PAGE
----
The House could certainly be another character. It has a strange history, which is revealed through the chapters with Augustus Westfield. If you enjoy historical fiction, I’ve been told these chapters were the favorite for some. But, most of what happens in the House happens in the next book, Emerging. Since Dwelling and Emerging are so closely related, there is no need for new character introductions. Emerging picks up where Dwelling left off. The once childhood friends, Johnathan (and his wife and step-daughter), Jake, and Bobby reunite in Jotham, Texas at Maggie’s house. Adding to Jake’s fear, Maggie looks…different, strained almost…sickly. Johnathan is struggling to keep his marriage together. Seeing one’s dead best friend talk to you in a public restroom can change a man.

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Bobby agrees to go, but only if Jake promises to take him back to Houston before the next night. There’s a full moon coming and Bobby has no intention of putting his friends in danger. However, none of the others know about Bobby’s curse, and thus, especially with Johnathan, treat him as an eccentric selfish recluse. It has been years since the childhood friends were together. And things don’t smooth over that first night. The next morning, Bobby goes missing. The gang attempts to find him in town.

Unable to locate Bobby, and after being visited again by Ricky’s rotting specter, Johnathan and Jake become desperate to get Maggie out of the house. They don’t really know what’s really going on or what the house really is. All they know is that their friend is in danger. Her body seems to be wasting away before their very eyes. As the danger intensifies, trust is elusive, and betrayal is certain…

So…that’s a pretty good sum up of both Dwelling and Emerging.

Now for the “good stuff.”

Conceiving…if you’ve read the ending to Emerging…you may be wondering “how the hell do you go from there?” While keeping to my nihilistic style, Emerging still had some very finite conclusions. Things happened that you cannot write around or walk away from. However, that being said, I felt that there was still more to be told. Me? I’m a fan of developing characters. Sometimes they start out as minor and vaguely important. And sometimes they can grow and become much more influential to the story. Luna Blanche is one of those characters. She was in Dwelling and Emerging, but only in a minor role, attached to Bobby’s arch.  In Conceiving, her role is much bigger. Though separated from Bobby, she can still “see” him telepathically due to her unique gifts. But the Mississippi Delta woods are limiting her visions, isolating her even farther from what she loves. Her garden. Her grandfather’s house in Hitchcock. And Bobby.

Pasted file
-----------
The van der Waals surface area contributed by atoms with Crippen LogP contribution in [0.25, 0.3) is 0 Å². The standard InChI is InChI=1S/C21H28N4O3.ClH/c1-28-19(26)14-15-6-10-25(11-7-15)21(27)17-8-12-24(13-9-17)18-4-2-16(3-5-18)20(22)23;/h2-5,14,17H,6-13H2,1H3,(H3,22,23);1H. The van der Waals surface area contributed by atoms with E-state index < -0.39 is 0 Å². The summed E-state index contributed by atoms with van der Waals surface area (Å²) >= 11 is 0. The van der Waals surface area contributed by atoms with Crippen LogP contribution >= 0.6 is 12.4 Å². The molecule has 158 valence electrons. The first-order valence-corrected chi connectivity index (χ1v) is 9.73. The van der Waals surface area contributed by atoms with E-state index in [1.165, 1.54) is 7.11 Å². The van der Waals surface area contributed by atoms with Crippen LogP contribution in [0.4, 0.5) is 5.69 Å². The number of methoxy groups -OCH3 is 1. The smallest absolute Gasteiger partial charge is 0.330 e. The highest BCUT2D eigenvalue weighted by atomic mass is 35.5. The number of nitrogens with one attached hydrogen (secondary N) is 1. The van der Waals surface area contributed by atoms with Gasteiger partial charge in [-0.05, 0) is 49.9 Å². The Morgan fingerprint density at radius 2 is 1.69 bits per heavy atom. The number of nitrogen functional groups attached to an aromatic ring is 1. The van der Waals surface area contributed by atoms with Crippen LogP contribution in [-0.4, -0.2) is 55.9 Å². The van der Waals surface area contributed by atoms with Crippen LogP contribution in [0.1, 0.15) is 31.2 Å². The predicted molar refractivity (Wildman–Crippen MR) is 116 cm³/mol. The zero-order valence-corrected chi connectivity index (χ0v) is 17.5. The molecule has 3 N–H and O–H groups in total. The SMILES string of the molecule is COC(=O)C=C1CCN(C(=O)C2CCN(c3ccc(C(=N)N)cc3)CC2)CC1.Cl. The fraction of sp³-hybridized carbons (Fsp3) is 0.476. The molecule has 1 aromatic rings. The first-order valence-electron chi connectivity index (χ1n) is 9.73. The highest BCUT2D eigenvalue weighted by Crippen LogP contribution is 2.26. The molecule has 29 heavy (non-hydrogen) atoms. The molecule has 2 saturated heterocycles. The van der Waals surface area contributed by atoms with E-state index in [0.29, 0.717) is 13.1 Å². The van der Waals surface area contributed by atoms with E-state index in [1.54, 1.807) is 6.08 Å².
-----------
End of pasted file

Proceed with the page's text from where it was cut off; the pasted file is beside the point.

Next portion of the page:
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The cabin in the Mississippi woods is quiet. There are no other family members to help Luna take care of her ailing grandmother. No friends. Nothing but the sound of the trees swaying in the wind and a dark presence she can feel hiding in the woods. To add to the strangeness, her grandmother seems disconcerted by her prognosis and instead seems both urgent and hesitate to share with her some sort of secret, some family sin Luna will eventually inherit. If you recognize the name Blanche, especially the name Ronna Blanche, your suspicions are true. Ronna Blanche, now Memaw, is a holdover character from another story of mine called Lanmo. Lanmo was based in the 1960s when Ronna was a young voodoo priestess. Now she is aged and sick. And feels compelled to warn Luna, that she must get her granddaughter to understand why she did the things she did before she dies because her sin, the family sin, has not gone away but remains, hiding in the woods. I don’t really want to spoil anything here, but if you have read Lanmo, you can pretty much guess what that “sin” is.